A conversation on harm reduction with the Aliveness Project

For more than 30 years, the Aliveness Project has facilitated connection to community and resources for people living with HIV in Minnesota. Originally starting as just a potluck where people living with HIV could share a meal and a story, the Aliveness Project has become “the heart of the local HIV community here in Minneapolis.”

They offer a wide arrange of free services to community including “case management, hot meal service, food shelf, housing, mental, MNT, & so much more.” In response to the local HIV outbreak among people who inject drugs, the organization opened a mobile syringe services program to expand and better meet the needs of people living with HIV in Minnesota.

Here’s some highlights from our conversation with the Aliveness Project’s Brad Bryan.

What got you involved in harm reduction? How was your organization founded?

The Aliveness project was founded in 1985. Originally, it started as a simple potluck where people living with HIV could share a meal in community. Over the years, it grew into our wonderful community that it is today, offering services such as case management, hot meal service, food shelf, MNT and more.

Harm reduction has always been hand in hand with HIV work even before we had the words to describe it. So for us, we believe that harm reduction has always been a part of our organization. However, we really started focusing on harm reduction work more seriously when we saw an HIV outbreak in 2020 amongst folk who use injection drugs. Our mobile unit and syringe program is a direct response to this.

What is the most important thing that people should know about your work?

“Consider your goal to be to give people the tools they need to stay as safe as possible” was the advice engrained into me by a mentor about harm reduction. This has really held true over the time as it really focuses on providing resources, expanding access and giving autonomy for folk to choose what is best for them.

What specific populations do you work with at your SSP? How do you tailor your programming to these populations and their needs?

I would say one of the biggest populations we serve are folks who are unsheltered and Indigenous. Our strategy is to continuing to move around as they move around to directly respond to encampments and evictions, offering consistent services whenever possible.  We also work with Indigenous community partners to build awareness around harm reduction, historical trauma and trafficking.

We have seen the ways in which SSPs and community-based harm reduction programs have adapted services in response to the ongoing COVID-19 pandemic. Could you speak to some of the innovative programming you’ve done?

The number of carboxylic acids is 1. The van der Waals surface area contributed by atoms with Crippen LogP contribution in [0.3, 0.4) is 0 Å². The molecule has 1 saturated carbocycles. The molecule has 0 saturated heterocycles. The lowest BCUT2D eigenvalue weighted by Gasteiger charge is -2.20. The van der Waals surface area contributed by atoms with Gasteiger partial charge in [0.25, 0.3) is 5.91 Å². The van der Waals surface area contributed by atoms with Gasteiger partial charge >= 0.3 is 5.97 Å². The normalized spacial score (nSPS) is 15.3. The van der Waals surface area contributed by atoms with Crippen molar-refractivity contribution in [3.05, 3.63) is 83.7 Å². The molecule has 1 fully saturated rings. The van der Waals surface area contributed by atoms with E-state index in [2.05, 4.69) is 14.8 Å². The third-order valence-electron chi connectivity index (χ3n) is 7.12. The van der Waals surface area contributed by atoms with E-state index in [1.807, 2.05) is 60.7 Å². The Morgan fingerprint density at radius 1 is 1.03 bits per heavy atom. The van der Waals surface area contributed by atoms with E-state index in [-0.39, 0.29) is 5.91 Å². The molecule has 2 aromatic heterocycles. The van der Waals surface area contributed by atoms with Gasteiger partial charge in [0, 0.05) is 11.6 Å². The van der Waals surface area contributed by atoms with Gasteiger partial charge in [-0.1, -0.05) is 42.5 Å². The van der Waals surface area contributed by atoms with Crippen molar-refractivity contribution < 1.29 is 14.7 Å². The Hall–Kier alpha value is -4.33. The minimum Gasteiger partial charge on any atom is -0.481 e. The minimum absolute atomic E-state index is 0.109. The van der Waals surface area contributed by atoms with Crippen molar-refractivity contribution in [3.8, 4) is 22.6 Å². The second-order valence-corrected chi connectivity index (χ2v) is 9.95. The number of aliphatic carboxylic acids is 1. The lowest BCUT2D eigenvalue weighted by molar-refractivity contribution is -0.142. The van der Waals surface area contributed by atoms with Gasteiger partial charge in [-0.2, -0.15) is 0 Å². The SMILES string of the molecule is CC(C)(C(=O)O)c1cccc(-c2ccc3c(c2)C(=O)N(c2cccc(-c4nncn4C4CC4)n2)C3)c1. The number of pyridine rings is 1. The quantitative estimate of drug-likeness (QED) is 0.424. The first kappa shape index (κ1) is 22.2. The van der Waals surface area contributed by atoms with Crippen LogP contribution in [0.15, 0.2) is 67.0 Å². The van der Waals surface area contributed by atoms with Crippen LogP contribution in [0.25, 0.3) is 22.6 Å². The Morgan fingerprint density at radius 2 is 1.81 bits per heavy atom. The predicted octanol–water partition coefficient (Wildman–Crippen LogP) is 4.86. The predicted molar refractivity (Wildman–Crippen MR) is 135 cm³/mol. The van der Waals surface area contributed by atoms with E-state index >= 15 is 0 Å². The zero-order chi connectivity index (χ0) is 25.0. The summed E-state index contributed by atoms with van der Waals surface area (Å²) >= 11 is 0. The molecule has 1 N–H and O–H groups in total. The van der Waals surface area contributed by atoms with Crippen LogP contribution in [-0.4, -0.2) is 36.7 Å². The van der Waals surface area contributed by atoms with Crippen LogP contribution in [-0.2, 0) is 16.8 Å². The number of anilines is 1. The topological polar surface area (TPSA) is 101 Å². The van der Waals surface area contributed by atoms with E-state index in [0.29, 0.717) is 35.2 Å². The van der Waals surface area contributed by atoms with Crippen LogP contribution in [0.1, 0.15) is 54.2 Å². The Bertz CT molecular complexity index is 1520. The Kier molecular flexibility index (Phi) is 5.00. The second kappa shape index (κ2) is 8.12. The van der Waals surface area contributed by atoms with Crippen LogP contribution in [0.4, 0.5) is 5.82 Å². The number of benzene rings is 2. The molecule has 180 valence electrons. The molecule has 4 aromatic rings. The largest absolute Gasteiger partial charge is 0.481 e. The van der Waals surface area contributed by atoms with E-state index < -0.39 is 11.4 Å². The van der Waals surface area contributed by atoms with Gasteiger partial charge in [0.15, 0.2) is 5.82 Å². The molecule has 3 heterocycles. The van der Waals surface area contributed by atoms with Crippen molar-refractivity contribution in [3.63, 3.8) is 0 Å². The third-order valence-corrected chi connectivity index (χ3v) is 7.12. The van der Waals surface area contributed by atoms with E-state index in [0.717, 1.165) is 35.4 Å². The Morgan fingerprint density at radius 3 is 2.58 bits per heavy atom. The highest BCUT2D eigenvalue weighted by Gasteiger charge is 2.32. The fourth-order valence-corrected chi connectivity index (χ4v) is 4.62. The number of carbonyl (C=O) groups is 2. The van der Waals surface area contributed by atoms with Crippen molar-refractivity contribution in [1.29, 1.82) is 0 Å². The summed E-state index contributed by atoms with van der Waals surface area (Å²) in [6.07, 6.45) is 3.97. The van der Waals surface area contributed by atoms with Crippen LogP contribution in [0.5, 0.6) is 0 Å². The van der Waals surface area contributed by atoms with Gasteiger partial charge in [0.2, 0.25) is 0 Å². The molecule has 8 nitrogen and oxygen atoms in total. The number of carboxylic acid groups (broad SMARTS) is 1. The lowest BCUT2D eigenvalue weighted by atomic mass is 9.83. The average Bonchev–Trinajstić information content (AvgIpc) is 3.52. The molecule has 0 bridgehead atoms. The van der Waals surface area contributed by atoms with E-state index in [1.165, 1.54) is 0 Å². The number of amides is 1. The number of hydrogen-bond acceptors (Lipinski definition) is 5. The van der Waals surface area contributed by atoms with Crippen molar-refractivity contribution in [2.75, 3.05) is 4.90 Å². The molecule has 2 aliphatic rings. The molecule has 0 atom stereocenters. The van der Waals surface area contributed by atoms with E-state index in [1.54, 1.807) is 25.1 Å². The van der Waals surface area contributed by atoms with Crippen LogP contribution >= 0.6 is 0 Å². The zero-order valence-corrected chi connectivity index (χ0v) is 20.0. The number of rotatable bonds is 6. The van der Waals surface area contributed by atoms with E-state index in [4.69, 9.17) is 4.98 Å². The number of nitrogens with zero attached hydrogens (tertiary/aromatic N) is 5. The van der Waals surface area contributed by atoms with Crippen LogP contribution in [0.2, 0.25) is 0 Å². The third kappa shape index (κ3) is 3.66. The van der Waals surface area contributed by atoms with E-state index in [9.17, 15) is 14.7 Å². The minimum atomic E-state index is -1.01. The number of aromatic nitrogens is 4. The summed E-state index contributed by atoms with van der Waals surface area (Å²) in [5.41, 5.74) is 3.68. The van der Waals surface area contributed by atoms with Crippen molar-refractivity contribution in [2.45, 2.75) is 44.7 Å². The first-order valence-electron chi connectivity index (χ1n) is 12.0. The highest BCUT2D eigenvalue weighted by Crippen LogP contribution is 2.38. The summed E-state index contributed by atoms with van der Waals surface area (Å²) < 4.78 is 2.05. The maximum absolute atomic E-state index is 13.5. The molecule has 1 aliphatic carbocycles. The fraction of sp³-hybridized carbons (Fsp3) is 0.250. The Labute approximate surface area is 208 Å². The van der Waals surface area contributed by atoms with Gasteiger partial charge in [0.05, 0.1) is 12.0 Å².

We collaborate with our in-house PrEP clinic and the county to put on monthly COVID-19 vaccination events, in addition to MPX. We print and distribute these resource flyers through our SSP by including this information in each of our harm reduction kits we distribute. We have also curated relationships with local news outlets to highlight our work within the community with our mobile SSP and vaccine clinics. Our next step is working toward creating a zine by and for our SSP participants around Harm reduction, COVID-19 and more.

What has worked for you all during the age of COVID-19? What hasn’t worked?

We started our SSP in the midst of the COVID-19 pandemic, which presented unique challenges. When we started our SSP we focused on how we would be interacting with our clients and what forms our outreach best fit our work. We have had substantially more impact with our mobile unit and “meeting people where they are at” vs. having a singular brick n mortar site where people come to us. I believe that mobile medicine and bringing services to people will be a pivotal step we need to take in harm reduction.

Who makes your work possible? In what ways does this happen?

The biggest aspect that I want to highlight that makes our work possible is our staff. I am incredibly proud to have such a beautifully diverse staff with different backgrounds, genders, races, ages, HIV and migrant statuses. Because our team is so unique and has multiple skillsets and job roles, we collectively are able to reach a larger population of folk because we are representative of them offering a multiple disciplinary approach to harm reduction, treatment and prevention.

What enrages you when doing this work?

That people at large do not have access to injection alternatives such as safer smoking supplies due to stigma. This removes people’s autonomy and ability to choose how they ingest their drugs in safer ways, which is directly contradicting to harm reduction.

What motivates you?

Being able to cultivate a team that grows to become experts in their own right. Also seeing the impact of our work happen in day-to-day life and knowing that we are offering much more than just a syringe exchange service, but also a connection to community.

Follow along with the AIDS United blog as we feature the work of more of our harm reduction grantee partners in community every day. For more information about AIDS United’s harm reduction work, visit our website: aidsunited.org/our-initiatives/harm-reduction/. To learn more about the work of the Aliveness Project, visit aliveness.org/